Snow Leopard

The snow leopard lives in the remote mountains of central Asia.

Adapted to high altitudes, the Snow leopard can be distinguished from other similar species by its proportionately longer tail, which helps it maintain its balance on the rugged terrain and unstable surfaces of its habitat.

The Snow leopard's tail also doubles as a warmth cover and is used to cover its nose and mouth when sleeping in very cold conditions.

  • Least Concern
  • Near Threatened
  • Vulnerable
  • Endangered
  • Critically Endangered
  • Extinct in the Wild
  • Extinct

It has a dense coat, which doesn’t tend to moult because of the harsh climatic conditions they live in.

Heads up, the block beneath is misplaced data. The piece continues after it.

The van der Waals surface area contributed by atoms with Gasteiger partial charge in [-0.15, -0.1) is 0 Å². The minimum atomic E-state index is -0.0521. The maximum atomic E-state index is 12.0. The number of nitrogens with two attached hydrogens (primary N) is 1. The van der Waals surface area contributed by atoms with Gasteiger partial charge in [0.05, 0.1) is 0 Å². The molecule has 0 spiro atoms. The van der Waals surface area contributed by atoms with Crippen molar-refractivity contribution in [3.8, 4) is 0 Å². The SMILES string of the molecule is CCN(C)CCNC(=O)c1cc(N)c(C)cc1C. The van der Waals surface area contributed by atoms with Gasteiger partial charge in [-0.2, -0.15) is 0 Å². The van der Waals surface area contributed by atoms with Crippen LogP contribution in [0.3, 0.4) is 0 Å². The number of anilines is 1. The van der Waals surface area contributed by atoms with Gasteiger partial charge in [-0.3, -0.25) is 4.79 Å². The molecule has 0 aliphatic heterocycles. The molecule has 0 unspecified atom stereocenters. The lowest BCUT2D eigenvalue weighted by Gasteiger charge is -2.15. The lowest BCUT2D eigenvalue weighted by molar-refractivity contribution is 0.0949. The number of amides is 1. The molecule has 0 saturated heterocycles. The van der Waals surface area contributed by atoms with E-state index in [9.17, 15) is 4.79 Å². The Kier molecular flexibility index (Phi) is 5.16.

They also have very large paws that act as ‘snow shoes’. Other special adaptations include large lungs to make the most of the oxygen at high altitudes.

Did you know that an important aspect of the work of modern zoos is an active involvement in research? Here at Paradise we assist in many research projects which can contribute to animal welfare, understanding of animal behaviour and conservation.

If you have a spare minute why not take part in the following survey about public perceptions of the Snow leopard and the impact on their conservation.

Key Facts

Ibex, Blue Sheep, Marmots, Woolly hares, and Goats
Around 60cm at the shoulder
Life Span:
15 -18 years wild - 20 years captivity
Central Asia
Up to 230cm (head to tail)
Up to 75 kilograms
Did you know?
A Snow leopards tail is almost as long as its body!

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